On Pandora, the podcasts will be indexed using the company’s proprietary Podcast Genome Project technology. This system leverages automated technology — like natural language processing, collaborative filtering and other machine learning approaches — then combines that with human curation to make personalized recommendations to podcast listeners on Pandora’s app.

The podcasts will also continue to be available in the Stitcher app in North America, the company says.

The Stitcher acquisition brought with it several key assets, including its own mobile listening app, which includes a premium tier of exclusives, and the Midroll Media network for podcast advertising. Stitcher also creates its own original programs and runs multiple content networks, via Earwolf.

That means SirusXM gained thousands of top podcasts with the deal’s closure. The company also now claims it has the “largest addressable audience in North America” across all categories of digital audio, including music, sports, talk and podcasts thanks to the combination of satellite radio service SiriusXM, streaming app Pandora and now Stitcher.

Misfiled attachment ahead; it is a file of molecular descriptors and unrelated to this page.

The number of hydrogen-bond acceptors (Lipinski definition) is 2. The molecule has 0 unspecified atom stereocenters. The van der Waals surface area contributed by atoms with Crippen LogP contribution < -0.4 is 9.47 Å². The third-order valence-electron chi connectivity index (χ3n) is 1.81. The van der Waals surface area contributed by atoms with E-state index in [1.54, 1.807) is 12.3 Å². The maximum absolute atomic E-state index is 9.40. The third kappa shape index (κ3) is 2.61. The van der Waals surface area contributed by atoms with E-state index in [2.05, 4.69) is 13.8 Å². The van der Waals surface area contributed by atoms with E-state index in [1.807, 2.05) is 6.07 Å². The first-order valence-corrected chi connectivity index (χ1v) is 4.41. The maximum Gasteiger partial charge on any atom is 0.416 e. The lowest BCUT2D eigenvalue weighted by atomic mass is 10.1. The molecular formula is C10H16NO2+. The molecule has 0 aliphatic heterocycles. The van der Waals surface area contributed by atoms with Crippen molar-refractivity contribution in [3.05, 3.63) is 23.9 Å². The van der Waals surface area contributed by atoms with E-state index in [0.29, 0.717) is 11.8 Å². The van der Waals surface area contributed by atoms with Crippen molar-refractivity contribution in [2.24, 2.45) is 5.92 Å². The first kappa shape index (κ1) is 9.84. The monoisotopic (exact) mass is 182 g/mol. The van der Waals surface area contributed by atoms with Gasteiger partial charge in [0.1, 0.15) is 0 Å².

The company believes the deal will help it attract more creators to its platform, thanks to the enhanced production, marketing and distribution capabilities it offers, following the deal’s close. Advertisers, meanwhile, will be able to more precisely target podcasts for better ad efficiency, and will gain access to improved measurements, says SiriusXM.

In terms of Stitcher’s execs, CEO Erik Diehn will now report to Scott Greenstein, president and chief content officer of SiriusXM, who also oversees content at Pandora. Stitcher’s chief revenue officer, Sarah van Mosel, will report directly to John Trimble, chief advertising revenue officer of SiriusXM.

“We are deepening our position in podcasting, the fastest-growing sector in digital audio, and with completion of this transaction, our vision is taking shape,” said SiriusXM CEO Jim Meyer, in a statement about the deal’s completion. “With Stitcher and its varied assets, we are now a one-stop shop able to meet the needs of podcast creators, publishers and advertisers, while also providing listeners with access to great shows, series and programming.”